Oh, theres no private green room adorned with terrible band stickers and graphic penis graffiti to change in before the show? Not even a filthy, fruit fly-infested mop closet? AND none of the monitors work AND theres only two microphones AND the only bathroom in the entire venue doesnt have a door on the toilet stall AND I ate questionable Thai food a couple of hours ago?” 

Who cares? I bought this Frankenstein mask with a movable mouth and I plan to terrify every passing car tomorrow on that long-ass drive from Spokane, Washington, to St. Paul, Minnesota.

Oh, we have to load in our gear through this alley so thickly carpeted with cast-off heroin needles that it feels like Im walking barefoot even though Im wearing shoes AND dodge all the junkies shooting up into their hands and necks around us AND avoid the imminent fistfight between Junkie Giant Who Looks Like Jaws from Moonraker and Scary Doped-Up Guy?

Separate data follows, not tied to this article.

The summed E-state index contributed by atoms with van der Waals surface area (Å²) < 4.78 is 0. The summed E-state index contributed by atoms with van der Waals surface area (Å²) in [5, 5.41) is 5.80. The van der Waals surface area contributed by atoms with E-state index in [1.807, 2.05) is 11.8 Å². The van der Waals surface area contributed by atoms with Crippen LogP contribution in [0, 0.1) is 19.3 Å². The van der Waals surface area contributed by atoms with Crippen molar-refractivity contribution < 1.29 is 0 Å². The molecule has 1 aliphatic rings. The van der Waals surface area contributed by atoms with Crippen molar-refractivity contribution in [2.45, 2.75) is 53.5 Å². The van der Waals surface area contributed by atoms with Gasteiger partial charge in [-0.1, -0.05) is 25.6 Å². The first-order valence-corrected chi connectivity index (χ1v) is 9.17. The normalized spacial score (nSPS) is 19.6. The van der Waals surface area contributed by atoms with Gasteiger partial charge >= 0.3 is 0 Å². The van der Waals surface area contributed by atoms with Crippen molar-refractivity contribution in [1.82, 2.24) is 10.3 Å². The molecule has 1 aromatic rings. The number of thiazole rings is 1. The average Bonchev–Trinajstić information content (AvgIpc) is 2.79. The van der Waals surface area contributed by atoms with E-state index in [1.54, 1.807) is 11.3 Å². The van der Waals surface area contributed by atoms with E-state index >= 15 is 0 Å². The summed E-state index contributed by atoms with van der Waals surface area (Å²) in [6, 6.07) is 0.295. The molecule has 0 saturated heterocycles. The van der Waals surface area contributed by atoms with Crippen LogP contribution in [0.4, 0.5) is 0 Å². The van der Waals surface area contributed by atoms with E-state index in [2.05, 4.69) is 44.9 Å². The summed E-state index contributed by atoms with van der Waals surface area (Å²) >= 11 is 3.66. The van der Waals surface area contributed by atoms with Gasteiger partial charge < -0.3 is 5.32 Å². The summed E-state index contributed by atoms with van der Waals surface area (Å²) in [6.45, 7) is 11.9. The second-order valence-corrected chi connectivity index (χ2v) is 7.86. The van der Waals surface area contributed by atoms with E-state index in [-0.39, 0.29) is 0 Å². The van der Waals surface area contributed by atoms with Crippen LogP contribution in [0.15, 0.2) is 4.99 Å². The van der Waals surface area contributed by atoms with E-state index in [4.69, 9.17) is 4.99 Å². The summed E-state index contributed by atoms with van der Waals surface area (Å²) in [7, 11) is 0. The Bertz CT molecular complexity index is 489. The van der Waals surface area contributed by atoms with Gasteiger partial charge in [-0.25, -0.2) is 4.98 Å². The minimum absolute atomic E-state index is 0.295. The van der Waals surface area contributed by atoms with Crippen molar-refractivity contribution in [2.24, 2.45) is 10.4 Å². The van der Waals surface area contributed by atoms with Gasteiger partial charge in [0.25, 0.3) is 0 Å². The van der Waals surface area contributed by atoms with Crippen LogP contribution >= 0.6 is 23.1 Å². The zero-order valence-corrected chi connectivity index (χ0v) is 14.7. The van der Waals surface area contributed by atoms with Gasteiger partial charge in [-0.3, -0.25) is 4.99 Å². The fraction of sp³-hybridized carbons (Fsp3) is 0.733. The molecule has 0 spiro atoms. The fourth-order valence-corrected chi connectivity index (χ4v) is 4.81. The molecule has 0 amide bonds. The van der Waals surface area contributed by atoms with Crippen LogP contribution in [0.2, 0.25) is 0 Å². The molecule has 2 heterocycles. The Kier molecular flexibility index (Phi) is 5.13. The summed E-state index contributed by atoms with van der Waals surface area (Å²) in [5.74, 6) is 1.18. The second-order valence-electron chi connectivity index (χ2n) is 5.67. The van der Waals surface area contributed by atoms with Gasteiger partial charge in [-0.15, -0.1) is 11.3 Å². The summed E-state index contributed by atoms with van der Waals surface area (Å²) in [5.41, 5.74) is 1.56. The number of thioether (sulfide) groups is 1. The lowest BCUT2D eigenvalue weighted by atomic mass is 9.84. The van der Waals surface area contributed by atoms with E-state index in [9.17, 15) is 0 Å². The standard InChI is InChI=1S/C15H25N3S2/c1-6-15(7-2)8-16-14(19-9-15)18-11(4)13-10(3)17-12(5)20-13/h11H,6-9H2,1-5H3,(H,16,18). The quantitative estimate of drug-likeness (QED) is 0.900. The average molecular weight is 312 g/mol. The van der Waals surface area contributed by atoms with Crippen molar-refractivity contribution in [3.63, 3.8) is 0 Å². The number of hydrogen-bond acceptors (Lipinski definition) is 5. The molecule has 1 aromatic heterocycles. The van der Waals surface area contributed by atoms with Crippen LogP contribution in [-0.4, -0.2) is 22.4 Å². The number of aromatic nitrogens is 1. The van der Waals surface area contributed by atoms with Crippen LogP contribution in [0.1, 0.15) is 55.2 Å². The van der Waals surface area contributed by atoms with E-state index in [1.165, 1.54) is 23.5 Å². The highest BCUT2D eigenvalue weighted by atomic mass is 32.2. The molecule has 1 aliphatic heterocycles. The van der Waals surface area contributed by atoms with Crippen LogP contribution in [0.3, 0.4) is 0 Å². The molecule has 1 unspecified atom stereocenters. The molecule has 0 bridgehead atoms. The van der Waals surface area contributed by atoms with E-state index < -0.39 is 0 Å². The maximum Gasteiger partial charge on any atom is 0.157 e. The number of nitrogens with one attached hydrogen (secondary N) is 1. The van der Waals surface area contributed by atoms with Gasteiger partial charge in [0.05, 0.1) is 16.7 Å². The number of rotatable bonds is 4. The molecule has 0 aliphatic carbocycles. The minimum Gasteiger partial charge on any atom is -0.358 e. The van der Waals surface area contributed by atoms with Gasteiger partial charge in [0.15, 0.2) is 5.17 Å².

Fuck it. Carry something. By the way, did any of y’all see that dude with one arm and one leg somehow navigating his bicycle through traffic earlier? Or that poor prostitute sitting on the sidewalk, holding her bleeding head and crying as we drove under the overpass earlier? It was a straight-up Fellini/Jodorowsky moment, right?

Oh, its 1 a.m. and we have to take off after this show in Nashville and drive to the Lower East Side in New York City to play some show at 7 p.m. tonight? Really? ” 

Sure, whatever. Sounds great.